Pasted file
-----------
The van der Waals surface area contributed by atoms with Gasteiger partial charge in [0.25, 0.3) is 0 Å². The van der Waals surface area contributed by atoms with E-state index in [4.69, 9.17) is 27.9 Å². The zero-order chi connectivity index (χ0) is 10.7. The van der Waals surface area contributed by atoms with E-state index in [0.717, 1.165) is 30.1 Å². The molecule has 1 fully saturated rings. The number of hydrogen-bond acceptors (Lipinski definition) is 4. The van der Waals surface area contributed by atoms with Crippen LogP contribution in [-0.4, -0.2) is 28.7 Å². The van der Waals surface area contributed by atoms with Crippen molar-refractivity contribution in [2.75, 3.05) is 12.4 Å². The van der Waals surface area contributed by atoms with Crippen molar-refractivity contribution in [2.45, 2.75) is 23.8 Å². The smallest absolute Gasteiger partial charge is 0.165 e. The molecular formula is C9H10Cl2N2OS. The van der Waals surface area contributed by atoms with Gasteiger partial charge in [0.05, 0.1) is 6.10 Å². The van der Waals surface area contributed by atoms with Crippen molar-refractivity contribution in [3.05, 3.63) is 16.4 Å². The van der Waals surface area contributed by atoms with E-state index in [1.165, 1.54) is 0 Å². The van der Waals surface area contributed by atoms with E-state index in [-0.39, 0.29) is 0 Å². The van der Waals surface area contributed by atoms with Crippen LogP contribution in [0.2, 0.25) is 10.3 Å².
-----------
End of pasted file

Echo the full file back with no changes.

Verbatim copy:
The van der Waals surface area contributed by atoms with Gasteiger partial charge in [0.25, 0.3) is 0 Å². The van der Waals surface area contributed by atoms with E-state index in [4.69, 9.17) is 27.9 Å². The zero-order chi connectivity index (χ0) is 10.7. The van der Waals surface area contributed by atoms with E-state index in [0.717, 1.165) is 30.1 Å². The molecule has 1 fully saturated rings. The number of hydrogen-bond acceptors (Lipinski definition) is 4. The van der Waals surface area contributed by atoms with Crippen LogP contribution in [-0.4, -0.2) is 28.7 Å². The van der Waals surface area contributed by atoms with Crippen molar-refractivity contribution in [2.75, 3.05) is 12.4 Å². The van der Waals surface area contributed by atoms with Crippen molar-refractivity contribution in [2.45, 2.75) is 23.8 Å². The smallest absolute Gasteiger partial charge is 0.165 e. The molecular formula is C9H10Cl2N2OS. The van der Waals surface area contributed by atoms with Gasteiger partial charge in [0.05, 0.1) is 6.10 Å². The van der Waals surface area contributed by atoms with Crippen molar-refractivity contribution in [3.05, 3.63) is 16.4 Å². The van der Waals surface area contributed by atoms with E-state index in [1.165, 1.54) is 0 Å². The van der Waals surface area contributed by atoms with E-state index in [-0.39, 0.29) is 0 Å². The van der Waals surface area contributed by atoms with Crippen LogP contribution in [0.2, 0.25) is 10.3 Å².